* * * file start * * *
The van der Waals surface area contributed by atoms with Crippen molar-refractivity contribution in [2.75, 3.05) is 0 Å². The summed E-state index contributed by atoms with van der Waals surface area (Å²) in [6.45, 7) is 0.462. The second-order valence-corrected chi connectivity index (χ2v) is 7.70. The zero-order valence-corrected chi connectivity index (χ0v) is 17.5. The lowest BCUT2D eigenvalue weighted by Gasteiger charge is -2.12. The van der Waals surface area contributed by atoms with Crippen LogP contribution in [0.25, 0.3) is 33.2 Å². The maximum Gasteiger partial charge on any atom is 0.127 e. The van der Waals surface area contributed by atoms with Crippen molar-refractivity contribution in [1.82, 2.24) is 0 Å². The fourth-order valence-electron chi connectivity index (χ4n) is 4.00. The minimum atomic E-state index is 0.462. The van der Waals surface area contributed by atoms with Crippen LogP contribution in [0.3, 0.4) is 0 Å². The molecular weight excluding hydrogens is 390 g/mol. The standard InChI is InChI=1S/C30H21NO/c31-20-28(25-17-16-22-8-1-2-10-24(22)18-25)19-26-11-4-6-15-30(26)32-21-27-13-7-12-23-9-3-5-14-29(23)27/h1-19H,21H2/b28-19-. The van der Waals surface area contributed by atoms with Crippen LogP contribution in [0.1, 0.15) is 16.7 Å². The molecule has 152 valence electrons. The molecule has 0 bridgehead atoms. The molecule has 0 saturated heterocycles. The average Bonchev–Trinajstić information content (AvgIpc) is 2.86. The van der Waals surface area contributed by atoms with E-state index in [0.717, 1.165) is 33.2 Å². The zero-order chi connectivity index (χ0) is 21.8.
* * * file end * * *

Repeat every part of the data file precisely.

The van der Waals surface area contributed by atoms with Crippen molar-refractivity contribution in [2.75, 3.05) is 0 Å². The summed E-state index contributed by atoms with van der Waals surface area (Å²) in [6.45, 7) is 0.462. The second-order valence-corrected chi connectivity index (χ2v) is 7.70. The zero-order valence-corrected chi connectivity index (χ0v) is 17.5. The lowest BCUT2D eigenvalue weighted by Gasteiger charge is -2.12. The van der Waals surface area contributed by atoms with Crippen LogP contribution in [0.25, 0.3) is 33.2 Å². The maximum Gasteiger partial charge on any atom is 0.127 e. The van der Waals surface area contributed by atoms with Crippen molar-refractivity contribution in [1.82, 2.24) is 0 Å². The fourth-order valence-electron chi connectivity index (χ4n) is 4.00. The minimum atomic E-state index is 0.462. The van der Waals surface area contributed by atoms with Crippen LogP contribution in [0.3, 0.4) is 0 Å². The molecular weight excluding hydrogens is 390 g/mol. The standard InChI is InChI=1S/C30H21NO/c31-20-28(25-17-16-22-8-1-2-10-24(22)18-25)19-26-11-4-6-15-30(26)32-21-27-13-7-12-23-9-3-5-14-29(23)27/h1-19H,21H2/b28-19-. The van der Waals surface area contributed by atoms with Crippen LogP contribution in [0.1, 0.15) is 16.7 Å². The molecule has 152 valence electrons. The molecule has 0 bridgehead atoms. The molecule has 0 saturated heterocycles. The average Bonchev–Trinajstić information content (AvgIpc) is 2.86. The van der Waals surface area contributed by atoms with E-state index in [0.717, 1.165) is 33.2 Å². The zero-order chi connectivity index (χ0) is 21.8.